It may be that you just have your favourite brands and they’re worth bringing along but there’s also a variety issue in Japan. There’s a big emphasis on having very pale skin in Japan and the available tones of makeup are very much marketed towards the Japanese. This means that finding the right foundation can be a bit tricky as there’s very little choice.
Many of us should admit that we don’t have very good quality earphones and others can often hear our tinny music playing through. This is a big faux-pas in Japan and will get you a lot of dirty looks. Be sure to invest in some decent earphones that cancel outside noise for you but also don’t blare your tunes out to everyone else. It’ll make your music sound way better too.
If you’re studying in Japan for the long term then you’ll have your Zairyu card as your ID and you’re required to carry some form of ID with you at all times. However, whether you’re staying short-term or long-term it can still be sensible to make sure you have copies of your passport and insurance details safely stored at your new home. This means if you lose any ID while out and about you will have less trouble getting it replaced or confirming your details with the authorities.
Hopefully it won’t be long before you’re settled in Japan with your Zairyu card, your Japanese bank card and registered at the ward office. However, it will take a bit of time to get all of these sorted and while your Japanese may not be as good as you hoped just yet, you may find yourself stuck in some situations. Make sure you have your friends and families numbers, your banks number from back home and your countries embassy number. These can mean a world of difference if you get stuck in a tricky situation like your bank card not working.
Your normal sim card may not work in Japan so it’s important to plan ahead on this one. Even providers such as 3 in the UK that have good coverage around the world, can be a bit unreliable in Japan. That said it’s not difficult to get a short-term sim card in Japan or even pocket wi-fi. Check out our guide about cell phone services to help you plan ahead.
In both the US and the UK it’s becoming more and more common to find charging sockets or ports in most cafes and even on local transport in the bigger cities. This is a little less common in Japan and given how much there is to explore you’ll find yourself wanting to stay out and about for hours. All those photos, map checks and last train checks can soon eat up your battery so carrying a portable charger with you can be a great help.
Americans and Brits may make it differently but I think we can all agree that tea is essential. While Japan might be the 11th largest tea growing nation in the world, the way they normally drink it is pretty different to some of us. The normal tea available in Japan is green or matcha and this is excellent but you’ll probably find yourself longing for a nice cuppa. They do offer what is known as Royal Milk Tea or roiyaru miruka teii (ロイヤルミルクティー). But, well, it’s just not great (sorry Japan), bring your own tea bags.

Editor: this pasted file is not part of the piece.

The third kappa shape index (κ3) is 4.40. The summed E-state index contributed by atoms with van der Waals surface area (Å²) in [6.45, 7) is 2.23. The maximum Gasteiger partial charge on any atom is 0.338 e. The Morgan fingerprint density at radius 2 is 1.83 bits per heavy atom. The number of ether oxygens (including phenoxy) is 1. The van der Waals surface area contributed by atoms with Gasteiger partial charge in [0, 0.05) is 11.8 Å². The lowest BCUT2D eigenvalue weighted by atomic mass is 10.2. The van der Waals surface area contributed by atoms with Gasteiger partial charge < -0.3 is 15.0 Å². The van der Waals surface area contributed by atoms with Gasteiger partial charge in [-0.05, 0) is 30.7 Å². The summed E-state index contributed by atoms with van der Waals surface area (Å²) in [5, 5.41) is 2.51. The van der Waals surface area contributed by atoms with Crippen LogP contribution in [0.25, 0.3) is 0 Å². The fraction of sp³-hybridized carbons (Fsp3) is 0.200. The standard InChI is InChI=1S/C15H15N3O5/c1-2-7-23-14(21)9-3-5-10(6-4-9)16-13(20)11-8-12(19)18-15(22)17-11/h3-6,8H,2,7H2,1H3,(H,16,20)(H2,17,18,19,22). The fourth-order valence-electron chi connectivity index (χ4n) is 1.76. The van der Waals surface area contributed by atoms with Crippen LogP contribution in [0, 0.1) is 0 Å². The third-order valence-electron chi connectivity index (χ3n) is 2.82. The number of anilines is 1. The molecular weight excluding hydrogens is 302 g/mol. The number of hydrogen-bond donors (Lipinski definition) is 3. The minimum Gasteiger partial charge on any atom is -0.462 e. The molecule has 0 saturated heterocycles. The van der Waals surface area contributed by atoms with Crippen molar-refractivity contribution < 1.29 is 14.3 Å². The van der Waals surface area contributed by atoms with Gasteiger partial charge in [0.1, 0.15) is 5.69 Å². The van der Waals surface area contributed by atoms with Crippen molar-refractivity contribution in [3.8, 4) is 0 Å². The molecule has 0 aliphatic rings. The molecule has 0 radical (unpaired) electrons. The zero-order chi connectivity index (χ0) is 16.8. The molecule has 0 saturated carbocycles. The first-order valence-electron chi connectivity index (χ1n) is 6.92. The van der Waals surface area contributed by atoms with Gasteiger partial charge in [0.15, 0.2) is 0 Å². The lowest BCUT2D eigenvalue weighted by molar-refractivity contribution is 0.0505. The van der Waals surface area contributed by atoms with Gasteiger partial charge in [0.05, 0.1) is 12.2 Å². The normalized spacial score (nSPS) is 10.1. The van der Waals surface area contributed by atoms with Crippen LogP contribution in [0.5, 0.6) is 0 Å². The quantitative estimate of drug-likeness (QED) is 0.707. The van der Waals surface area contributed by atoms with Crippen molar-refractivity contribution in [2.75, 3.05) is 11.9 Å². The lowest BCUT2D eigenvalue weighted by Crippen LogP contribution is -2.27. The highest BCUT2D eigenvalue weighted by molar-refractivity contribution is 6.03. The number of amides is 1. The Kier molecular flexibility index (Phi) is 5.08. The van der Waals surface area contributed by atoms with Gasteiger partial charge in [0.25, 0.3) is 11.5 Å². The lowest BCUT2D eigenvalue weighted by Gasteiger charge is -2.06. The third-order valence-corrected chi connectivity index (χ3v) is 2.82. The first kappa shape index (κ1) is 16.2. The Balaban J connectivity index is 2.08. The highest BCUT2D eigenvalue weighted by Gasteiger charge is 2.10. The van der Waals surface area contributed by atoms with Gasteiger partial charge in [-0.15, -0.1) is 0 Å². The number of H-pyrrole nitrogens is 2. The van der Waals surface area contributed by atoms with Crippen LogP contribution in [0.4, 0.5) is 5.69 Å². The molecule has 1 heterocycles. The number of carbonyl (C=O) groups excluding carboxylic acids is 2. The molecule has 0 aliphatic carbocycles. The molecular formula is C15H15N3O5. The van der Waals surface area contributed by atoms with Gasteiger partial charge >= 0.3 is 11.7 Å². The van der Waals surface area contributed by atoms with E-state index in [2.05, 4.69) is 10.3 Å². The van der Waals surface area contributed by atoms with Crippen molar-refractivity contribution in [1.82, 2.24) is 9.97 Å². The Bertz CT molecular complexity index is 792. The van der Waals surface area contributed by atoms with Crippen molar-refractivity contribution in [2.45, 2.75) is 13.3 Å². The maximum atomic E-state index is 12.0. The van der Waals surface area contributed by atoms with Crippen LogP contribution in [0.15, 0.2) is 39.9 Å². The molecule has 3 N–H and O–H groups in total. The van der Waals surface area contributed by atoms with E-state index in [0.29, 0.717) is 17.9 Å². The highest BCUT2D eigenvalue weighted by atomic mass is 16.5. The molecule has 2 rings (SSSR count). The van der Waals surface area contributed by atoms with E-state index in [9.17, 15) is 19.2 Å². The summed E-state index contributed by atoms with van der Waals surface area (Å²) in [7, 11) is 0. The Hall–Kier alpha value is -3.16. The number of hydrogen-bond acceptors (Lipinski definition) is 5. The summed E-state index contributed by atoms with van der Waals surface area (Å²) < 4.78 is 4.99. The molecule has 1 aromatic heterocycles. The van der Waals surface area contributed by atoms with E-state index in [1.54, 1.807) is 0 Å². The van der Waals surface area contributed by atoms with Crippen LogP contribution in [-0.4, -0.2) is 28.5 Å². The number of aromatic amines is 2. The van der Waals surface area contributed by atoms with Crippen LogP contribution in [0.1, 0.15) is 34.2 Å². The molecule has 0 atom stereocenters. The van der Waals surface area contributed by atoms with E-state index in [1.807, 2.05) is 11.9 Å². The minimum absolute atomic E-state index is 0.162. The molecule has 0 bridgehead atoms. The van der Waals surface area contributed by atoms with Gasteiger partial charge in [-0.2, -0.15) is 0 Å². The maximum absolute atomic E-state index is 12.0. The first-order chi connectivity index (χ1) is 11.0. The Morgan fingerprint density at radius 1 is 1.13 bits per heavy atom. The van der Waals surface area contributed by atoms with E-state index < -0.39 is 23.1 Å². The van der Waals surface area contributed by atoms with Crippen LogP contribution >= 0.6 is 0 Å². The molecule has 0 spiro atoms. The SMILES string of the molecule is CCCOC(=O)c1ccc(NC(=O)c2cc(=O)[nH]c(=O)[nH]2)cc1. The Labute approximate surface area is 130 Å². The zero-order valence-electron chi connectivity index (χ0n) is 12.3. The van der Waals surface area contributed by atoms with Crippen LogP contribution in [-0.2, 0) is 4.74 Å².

Obviously, you’ll be spending most of your time practicing your Japanese and reading only manga and Japanese books. But, we know this can be a bit of a brain drain and is hard to keep up. Foreign language books are available but it can take a lot of time and effort to find what you want. If you’re a bit of a book worm, or just want to escape into your favourite Harry Potter every so often, then be sure to add these to your packing list.
Salt and vinegar crisps are pretty hard to come by. Crisps are available in Japan and they have some interesting and unusual flavours that are pretty different to your standard Walkers or Lays but they often have the basics at least. The ones they don’t really have though are salt and vinegar. Some larger places like Aeon have some Pringle’s ones sometimes but they’re pretty pricey. (Other flavour crisps are available but they’ll never be as good as salt and vinegar)
Definitely one for the Brits but an important one nonetheless for that 50% of the population that can’t get through the day without it. This unusual yeast spread is pretty impossible to find unless you want to pay a small fortune for it.
A seemingly universal issue for anyone coming to Japan. The sweets aren’t the same as back home. They’re a sensible society that tries not to put excessive amounts of sugar in their children’s sweets but it’s simply not the same. Whatever your poison be sure to pack a few bags with you and put it on the care package list to be sent over every few months.
As it’s not as common to get out of the bath and wrap up in your dressing gown, the bathrobes available can be pretty expensive. If you like the home comfort of staying snug on a chilly winters day after getting out of the bath or shower then be sure to pack your own.
Gift giving is a big deal in Japan. If you’re staying with a host family during your studies be sure to pack some gifts from your home country to say thank you for them looking after you.
So you now know what to pack for Japan and you’ve the top 20 essentials. We’ll see you here soon!
For further information about life in Japan, keep following our Go! Go! Nihon blog.